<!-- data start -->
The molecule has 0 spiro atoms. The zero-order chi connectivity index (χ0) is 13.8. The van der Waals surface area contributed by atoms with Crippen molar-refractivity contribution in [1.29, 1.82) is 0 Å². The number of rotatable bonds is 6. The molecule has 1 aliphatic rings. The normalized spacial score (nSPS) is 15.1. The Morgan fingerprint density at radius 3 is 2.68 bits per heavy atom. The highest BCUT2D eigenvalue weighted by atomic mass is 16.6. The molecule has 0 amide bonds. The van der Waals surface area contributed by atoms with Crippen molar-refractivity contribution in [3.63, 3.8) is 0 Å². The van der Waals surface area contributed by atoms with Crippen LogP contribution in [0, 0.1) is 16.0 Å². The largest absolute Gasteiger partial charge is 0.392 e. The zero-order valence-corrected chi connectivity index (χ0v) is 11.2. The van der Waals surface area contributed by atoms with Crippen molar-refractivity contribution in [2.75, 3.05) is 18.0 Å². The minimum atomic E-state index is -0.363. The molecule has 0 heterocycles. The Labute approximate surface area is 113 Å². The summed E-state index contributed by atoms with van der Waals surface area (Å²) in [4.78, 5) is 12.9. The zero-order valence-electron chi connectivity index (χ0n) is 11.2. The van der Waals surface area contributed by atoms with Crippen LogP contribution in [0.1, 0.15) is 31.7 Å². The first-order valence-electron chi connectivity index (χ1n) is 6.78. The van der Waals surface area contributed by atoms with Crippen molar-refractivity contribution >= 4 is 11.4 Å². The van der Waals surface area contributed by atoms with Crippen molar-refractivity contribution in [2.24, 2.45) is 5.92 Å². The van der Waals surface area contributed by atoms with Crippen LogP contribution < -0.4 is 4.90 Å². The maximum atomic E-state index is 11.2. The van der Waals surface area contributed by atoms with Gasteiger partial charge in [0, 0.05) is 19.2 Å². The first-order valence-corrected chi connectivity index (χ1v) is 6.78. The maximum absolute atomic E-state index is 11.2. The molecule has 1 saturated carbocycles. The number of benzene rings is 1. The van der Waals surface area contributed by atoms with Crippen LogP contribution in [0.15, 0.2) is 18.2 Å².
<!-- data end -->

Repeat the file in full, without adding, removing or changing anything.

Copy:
The molecule has 0 spiro atoms. The zero-order chi connectivity index (χ0) is 13.8. The van der Waals surface area contributed by atoms with Crippen molar-refractivity contribution in [1.29, 1.82) is 0 Å². The number of rotatable bonds is 6. The molecule has 1 aliphatic rings. The normalized spacial score (nSPS) is 15.1. The Morgan fingerprint density at radius 3 is 2.68 bits per heavy atom. The highest BCUT2D eigenvalue weighted by atomic mass is 16.6. The molecule has 0 amide bonds. The van der Waals surface area contributed by atoms with Crippen molar-refractivity contribution in [3.63, 3.8) is 0 Å². The van der Waals surface area contributed by atoms with Crippen LogP contribution in [0, 0.1) is 16.0 Å². The largest absolute Gasteiger partial charge is 0.392 e. The zero-order valence-corrected chi connectivity index (χ0v) is 11.2. The van der Waals surface area contributed by atoms with Crippen molar-refractivity contribution in [2.75, 3.05) is 18.0 Å². The minimum atomic E-state index is -0.363. The molecule has 0 heterocycles. The Labute approximate surface area is 113 Å². The summed E-state index contributed by atoms with van der Waals surface area (Å²) in [4.78, 5) is 12.9. The zero-order valence-electron chi connectivity index (χ0n) is 11.2. The van der Waals surface area contributed by atoms with Crippen LogP contribution in [0.1, 0.15) is 31.7 Å². The first-order valence-electron chi connectivity index (χ1n) is 6.78. The van der Waals surface area contributed by atoms with Crippen molar-refractivity contribution >= 4 is 11.4 Å². The van der Waals surface area contributed by atoms with Crippen molar-refractivity contribution in [2.24, 2.45) is 5.92 Å². The van der Waals surface area contributed by atoms with Crippen LogP contribution < -0.4 is 4.90 Å². The maximum atomic E-state index is 11.2. The van der Waals surface area contributed by atoms with Gasteiger partial charge in [0, 0.05) is 19.2 Å². The first-order valence-corrected chi connectivity index (χ1v) is 6.78. The maximum absolute atomic E-state index is 11.2. The molecule has 1 saturated carbocycles. The number of benzene rings is 1. The van der Waals surface area contributed by atoms with Crippen LogP contribution in [0.15, 0.2) is 18.2 Å².